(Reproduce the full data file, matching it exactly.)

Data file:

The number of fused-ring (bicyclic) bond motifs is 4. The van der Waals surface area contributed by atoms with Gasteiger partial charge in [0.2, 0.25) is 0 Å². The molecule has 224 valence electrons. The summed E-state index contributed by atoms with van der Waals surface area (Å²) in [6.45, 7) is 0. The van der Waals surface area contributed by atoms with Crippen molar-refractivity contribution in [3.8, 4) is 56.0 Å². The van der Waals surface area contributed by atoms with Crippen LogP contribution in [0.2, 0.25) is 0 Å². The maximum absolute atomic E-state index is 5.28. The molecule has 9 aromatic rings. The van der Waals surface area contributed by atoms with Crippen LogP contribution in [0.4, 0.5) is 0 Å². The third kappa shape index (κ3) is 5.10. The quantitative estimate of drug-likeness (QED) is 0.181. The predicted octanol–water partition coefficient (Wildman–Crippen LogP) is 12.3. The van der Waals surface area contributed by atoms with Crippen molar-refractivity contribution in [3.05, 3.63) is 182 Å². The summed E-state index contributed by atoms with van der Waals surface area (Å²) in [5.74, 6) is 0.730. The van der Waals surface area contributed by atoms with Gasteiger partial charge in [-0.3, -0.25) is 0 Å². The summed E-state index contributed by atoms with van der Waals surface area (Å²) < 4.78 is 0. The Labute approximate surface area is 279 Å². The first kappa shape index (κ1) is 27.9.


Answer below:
The number of fused-ring (bicyclic) bond motifs is 4. The van der Waals surface area contributed by atoms with Gasteiger partial charge in [0.2, 0.25) is 0 Å². The molecule has 224 valence electrons. The summed E-state index contributed by atoms with van der Waals surface area (Å²) in [6.45, 7) is 0. The van der Waals surface area contributed by atoms with Crippen molar-refractivity contribution in [3.8, 4) is 56.0 Å². The van der Waals surface area contributed by atoms with Crippen LogP contribution in [0.2, 0.25) is 0 Å². The maximum absolute atomic E-state index is 5.28. The molecule has 9 aromatic rings. The van der Waals surface area contributed by atoms with Crippen LogP contribution in [0.4, 0.5) is 0 Å². The third kappa shape index (κ3) is 5.10. The quantitative estimate of drug-likeness (QED) is 0.181. The predicted octanol–water partition coefficient (Wildman–Crippen LogP) is 12.3. The van der Waals surface area contributed by atoms with Crippen molar-refractivity contribution in [3.05, 3.63) is 182 Å². The summed E-state index contributed by atoms with van der Waals surface area (Å²) in [5.74, 6) is 0.730. The van der Waals surface area contributed by atoms with Gasteiger partial charge in [-0.3, -0.25) is 0 Å². The summed E-state index contributed by atoms with van der Waals surface area (Å²) < 4.78 is 0. The Labute approximate surface area is 279 Å². The first kappa shape index (κ1) is 27.9.